if you want to use the diehl track you need to change the sprockets, i was informed there is a Danish one coming out in some time soon with diehl track.

mods , ok hew radio mount and cover , boxes on rear spade. mesh bin on front and some on sides tops

that’s what i know hope it helps Ossie

Found these two images in a book.

Does this mean that the boxes were installed by the crew?
Images are for discussion only.

Not British Army but a good video of Bundeswehr M110 in action.

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Hard to say; it/they may be the same boxes that are carrried on the spade but whether the crew have just moved them there for convenience or not, I really don’t know. I would suggest it’s not a permanent fitting but just moved there for whatever.

I should think unless you plan on modelling that particular gun doing what it is at the moment, then I wouldn’t bother. Also of course, unless you have a good idea of where the crew stand and what they are indeed doing when the gun is emplaced for firing, it’s just a little easier depicting it in transit.

Brilliant piece of film! made me want to show off my M109G - again(!)

Sorry folks - but films do that to one.


We definitly need a good crew for M107 and M110!

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We certainly do! For Brit vehicles it gets slightly complicated, in that, and my memory might be faulty here, only around 5 soldiers travel with the gun, the remainder in a Stalwart limber vehicle.

The crew commander, and in Royal Artillery parlance he’s known as something else but I forget, for instance travels standing up, but secured to the gun barrel assembly by a special belt initially issued to Royal Signals’ linesmen.Even if, say you’ve identified suitable figures, they then have to be converted to Brit ones, with a mix of (admittedly depending on the timescale) weapons (SLR/SMG and God knows what the ratio actually was); there’s the faff of making/sculpting '58 pat webbing, heads with berets/helmets etc, then painting the whole in DPM, so not much modelling fun there I sometimes think!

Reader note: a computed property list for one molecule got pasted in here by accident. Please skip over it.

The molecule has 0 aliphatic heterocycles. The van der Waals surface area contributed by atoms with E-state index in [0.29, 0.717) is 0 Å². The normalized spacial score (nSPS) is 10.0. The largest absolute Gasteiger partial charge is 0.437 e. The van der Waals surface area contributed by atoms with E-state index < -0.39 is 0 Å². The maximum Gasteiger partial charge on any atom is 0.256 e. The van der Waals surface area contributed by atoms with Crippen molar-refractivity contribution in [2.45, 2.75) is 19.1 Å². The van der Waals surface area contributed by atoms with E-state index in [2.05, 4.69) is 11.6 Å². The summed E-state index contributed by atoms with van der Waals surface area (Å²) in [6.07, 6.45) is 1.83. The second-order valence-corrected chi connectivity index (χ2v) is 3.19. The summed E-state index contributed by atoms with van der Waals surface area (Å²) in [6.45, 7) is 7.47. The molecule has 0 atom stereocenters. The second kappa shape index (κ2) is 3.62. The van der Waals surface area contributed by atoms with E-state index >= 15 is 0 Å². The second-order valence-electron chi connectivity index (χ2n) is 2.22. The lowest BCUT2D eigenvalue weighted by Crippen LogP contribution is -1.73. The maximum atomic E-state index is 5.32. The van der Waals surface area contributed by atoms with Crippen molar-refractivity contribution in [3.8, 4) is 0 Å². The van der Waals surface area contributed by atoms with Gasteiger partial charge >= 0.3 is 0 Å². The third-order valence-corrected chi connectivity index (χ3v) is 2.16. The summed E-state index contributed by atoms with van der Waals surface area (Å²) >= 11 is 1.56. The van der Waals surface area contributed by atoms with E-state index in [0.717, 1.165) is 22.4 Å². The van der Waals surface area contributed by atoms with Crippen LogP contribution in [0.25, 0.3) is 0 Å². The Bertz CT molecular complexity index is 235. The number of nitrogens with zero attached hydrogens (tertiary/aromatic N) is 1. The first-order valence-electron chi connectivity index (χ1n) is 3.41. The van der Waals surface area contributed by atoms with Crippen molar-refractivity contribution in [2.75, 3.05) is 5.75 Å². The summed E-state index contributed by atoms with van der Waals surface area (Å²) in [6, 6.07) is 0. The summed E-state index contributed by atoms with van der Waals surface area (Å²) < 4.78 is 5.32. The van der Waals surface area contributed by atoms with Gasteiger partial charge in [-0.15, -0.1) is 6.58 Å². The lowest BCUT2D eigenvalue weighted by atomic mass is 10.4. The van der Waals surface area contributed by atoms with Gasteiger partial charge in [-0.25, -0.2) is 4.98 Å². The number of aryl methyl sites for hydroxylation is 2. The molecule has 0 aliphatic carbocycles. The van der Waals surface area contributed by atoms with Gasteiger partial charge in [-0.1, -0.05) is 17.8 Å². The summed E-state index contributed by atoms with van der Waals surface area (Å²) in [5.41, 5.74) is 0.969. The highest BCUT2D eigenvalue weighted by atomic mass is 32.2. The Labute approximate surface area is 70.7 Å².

It’s this which has delayed my own efforts; of course, the answer is to build a gun and have no figures - which is blindingly obvious, save I do like to populate my models.

I wonder if the crew of Tamiya´s Ambulance Landrover could be a start?

One more dumb question. I have Resi Cast 3 inch mortar in my collection. Was it used after WW2?

They can but you will still need to scratch the kidney pouches,respirator bag and poncho roll on the figures back.

Quick answer: yes, up until the mid 60s when it was replaced by the 81mm.

As it happens Ivan, a small firm called Newland Models now produces '58 pat components, thus taking the sting out of it all:


(only 7 quid)

For their other stuff see:

1/35 Resin Military Models, Kits, Conversions & Accessories | Newland Models